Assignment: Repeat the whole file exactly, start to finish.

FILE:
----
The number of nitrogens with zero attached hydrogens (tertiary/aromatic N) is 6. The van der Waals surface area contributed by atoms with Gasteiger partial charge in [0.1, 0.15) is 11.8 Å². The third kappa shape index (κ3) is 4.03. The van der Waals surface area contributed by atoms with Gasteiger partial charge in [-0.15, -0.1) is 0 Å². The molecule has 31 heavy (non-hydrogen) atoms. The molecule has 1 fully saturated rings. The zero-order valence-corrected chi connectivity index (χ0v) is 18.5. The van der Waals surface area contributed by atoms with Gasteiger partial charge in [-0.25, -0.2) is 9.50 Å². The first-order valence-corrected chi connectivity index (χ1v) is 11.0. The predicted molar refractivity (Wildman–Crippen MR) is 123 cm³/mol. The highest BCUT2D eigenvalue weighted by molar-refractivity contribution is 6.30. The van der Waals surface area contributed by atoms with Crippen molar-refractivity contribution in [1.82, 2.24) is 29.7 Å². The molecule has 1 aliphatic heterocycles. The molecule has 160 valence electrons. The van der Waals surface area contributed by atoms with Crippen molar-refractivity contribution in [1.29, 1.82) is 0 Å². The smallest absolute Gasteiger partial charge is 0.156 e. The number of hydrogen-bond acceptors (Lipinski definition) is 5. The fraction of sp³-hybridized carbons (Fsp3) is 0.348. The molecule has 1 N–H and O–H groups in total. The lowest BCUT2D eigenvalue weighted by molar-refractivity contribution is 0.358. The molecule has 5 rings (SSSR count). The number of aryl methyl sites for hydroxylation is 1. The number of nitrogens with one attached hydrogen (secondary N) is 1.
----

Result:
The number of nitrogens with zero attached hydrogens (tertiary/aromatic N) is 6. The van der Waals surface area contributed by atoms with Gasteiger partial charge in [0.1, 0.15) is 11.8 Å². The third kappa shape index (κ3) is 4.03. The van der Waals surface area contributed by atoms with Gasteiger partial charge in [-0.15, -0.1) is 0 Å². The molecule has 31 heavy (non-hydrogen) atoms. The molecule has 1 fully saturated rings. The zero-order valence-corrected chi connectivity index (χ0v) is 18.5. The van der Waals surface area contributed by atoms with Gasteiger partial charge in [-0.25, -0.2) is 9.50 Å². The first-order valence-corrected chi connectivity index (χ1v) is 11.0. The predicted molar refractivity (Wildman–Crippen MR) is 123 cm³/mol. The highest BCUT2D eigenvalue weighted by molar-refractivity contribution is 6.30. The van der Waals surface area contributed by atoms with Crippen molar-refractivity contribution in [1.82, 2.24) is 29.7 Å². The molecule has 1 aliphatic heterocycles. The molecule has 160 valence electrons. The van der Waals surface area contributed by atoms with Crippen molar-refractivity contribution in [1.29, 1.82) is 0 Å². The smallest absolute Gasteiger partial charge is 0.156 e. The number of hydrogen-bond acceptors (Lipinski definition) is 5. The fraction of sp³-hybridized carbons (Fsp3) is 0.348. The molecule has 1 N–H and O–H groups in total. The lowest BCUT2D eigenvalue weighted by molar-refractivity contribution is 0.358. The molecule has 5 rings (SSSR count). The number of aryl methyl sites for hydroxylation is 1. The number of nitrogens with one attached hydrogen (secondary N) is 1.